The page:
In 1912, the USLSS opened a Life Saving Station at Eagle Harbor on the Keweenaw Peninsula, and Captain Albert Ochoa of the Two Heart River Life Saving Station took charge. This left a vacancy and John, paying his own travel expenses, took the promotion as Keeper of Two Heart Station. The trip wasn't easy. He and wife, Lena, traveled to Grand Marais by train and horse carriage, then by surfboat the 25 miles to the Two Heart Station. The only land route to the Station was by way of dog-sled and horse trails. They were only allowed to bring absolute necessities, which also went with them by way of boat.

     At season closing, around the first of December of each year, the crew was laid off for the winter. John and Lena remained, living in the keeper's quarters. As Keeper, John and Lena lived year-round at this isolated station for three years, from 1912-1915. There were no recorded heroic rescues during these three years, however the surfmen there conducted many successful rescues. John was considered a top notch Keeper and maintained a first rate crew, as well as being highly respected by everyone who knew him. This reputation followed him throughout his life.

     By 1915, the Two Heart Station had a dozen or so families living on the other side of the river. These were woodsmen, hunters, and fishermen. This small community roughed it through the winters, taking the full force of icy gale winds across Lake Superior from Canada. The only contact to the outside world was by dog-sled, west to Grand Marais, about 25 miles, or south to Newberry, about 20 miles. There were, however, other Life Saving Stations. The closest was Deer Park, about 9 miles to the west, then Crisp Station and the Light House 10 miles eastward. And finally, Vermillion Life Saving Station at 20 miles distance. Each one had only the Keeper and his family living aboard during the long cold winters.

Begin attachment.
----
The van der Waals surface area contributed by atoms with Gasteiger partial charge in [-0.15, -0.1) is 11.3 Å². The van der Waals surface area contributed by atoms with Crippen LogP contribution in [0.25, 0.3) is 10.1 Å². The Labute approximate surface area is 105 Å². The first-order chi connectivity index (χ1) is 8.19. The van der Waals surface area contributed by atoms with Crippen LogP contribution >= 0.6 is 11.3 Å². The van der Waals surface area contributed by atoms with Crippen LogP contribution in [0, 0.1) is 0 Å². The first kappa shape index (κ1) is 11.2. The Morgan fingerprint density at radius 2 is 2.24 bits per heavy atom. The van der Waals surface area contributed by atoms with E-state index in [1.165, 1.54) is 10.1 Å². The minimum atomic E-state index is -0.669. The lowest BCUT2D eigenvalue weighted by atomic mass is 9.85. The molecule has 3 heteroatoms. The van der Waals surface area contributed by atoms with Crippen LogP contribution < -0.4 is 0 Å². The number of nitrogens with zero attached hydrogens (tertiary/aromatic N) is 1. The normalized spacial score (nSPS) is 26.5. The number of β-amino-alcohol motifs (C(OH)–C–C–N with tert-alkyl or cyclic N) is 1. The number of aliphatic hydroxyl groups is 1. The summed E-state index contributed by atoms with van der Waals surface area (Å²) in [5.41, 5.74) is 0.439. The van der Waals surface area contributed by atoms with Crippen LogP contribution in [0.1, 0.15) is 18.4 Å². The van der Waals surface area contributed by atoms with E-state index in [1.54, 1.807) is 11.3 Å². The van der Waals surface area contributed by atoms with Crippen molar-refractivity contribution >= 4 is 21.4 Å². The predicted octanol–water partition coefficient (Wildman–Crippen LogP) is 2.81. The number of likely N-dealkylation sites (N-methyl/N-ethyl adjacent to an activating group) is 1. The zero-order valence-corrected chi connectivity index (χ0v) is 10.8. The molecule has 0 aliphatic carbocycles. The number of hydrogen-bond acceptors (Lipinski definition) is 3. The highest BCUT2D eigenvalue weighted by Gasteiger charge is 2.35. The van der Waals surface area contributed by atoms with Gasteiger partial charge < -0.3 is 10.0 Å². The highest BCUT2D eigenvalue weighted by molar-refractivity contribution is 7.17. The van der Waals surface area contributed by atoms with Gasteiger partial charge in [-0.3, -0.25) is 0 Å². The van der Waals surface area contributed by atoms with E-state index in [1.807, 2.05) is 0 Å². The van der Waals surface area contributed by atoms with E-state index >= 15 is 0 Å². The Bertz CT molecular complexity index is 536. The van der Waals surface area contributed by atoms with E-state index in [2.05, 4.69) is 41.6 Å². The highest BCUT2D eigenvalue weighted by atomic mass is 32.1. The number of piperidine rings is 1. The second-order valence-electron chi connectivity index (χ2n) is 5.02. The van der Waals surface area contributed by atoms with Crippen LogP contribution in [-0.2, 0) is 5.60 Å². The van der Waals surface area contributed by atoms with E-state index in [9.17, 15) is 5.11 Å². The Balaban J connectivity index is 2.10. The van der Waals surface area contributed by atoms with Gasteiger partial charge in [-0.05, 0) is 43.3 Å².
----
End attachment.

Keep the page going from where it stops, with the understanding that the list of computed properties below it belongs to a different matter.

When spring arrived, the stations became active communities as surfmen and their families returned. Commercial fishing and shipping grew each year, and massive lake freighters were traversing the lake in growing numbers. Station crews drilled constantly to hone their skills, and were on constant vigil for mariners in distress. The area of Upper Michigan shoreline carries, and rightly so the nickname "Shipwreck Coast". Seldom a week went by when one or more of the stations wasn't called into action to aid a ship or boat that foundered, or got lost and grounded on the dreaded offshore shoals and sandbars. This was the only area of the United States that had four Life Saving Stations within a 65-mile stretch of coastline. By 1920, the number grew to six, protecting life and property in the most treacherous area of the Great Lakes.

     In January 1915, an act of congress merged the Life Saving Service into the Revenue Cutter Service creating the United States Coast Guard. During the summer of 1915, the newly formed Coast Guard Tenth District constructed its first station at Mackinac Island [funding had been appropriated in 1912]. Mackinac Island is located in the straits between upper and lower Michigan on Lake Huron. In November of 1915, John Anderson was transferred there to take charge.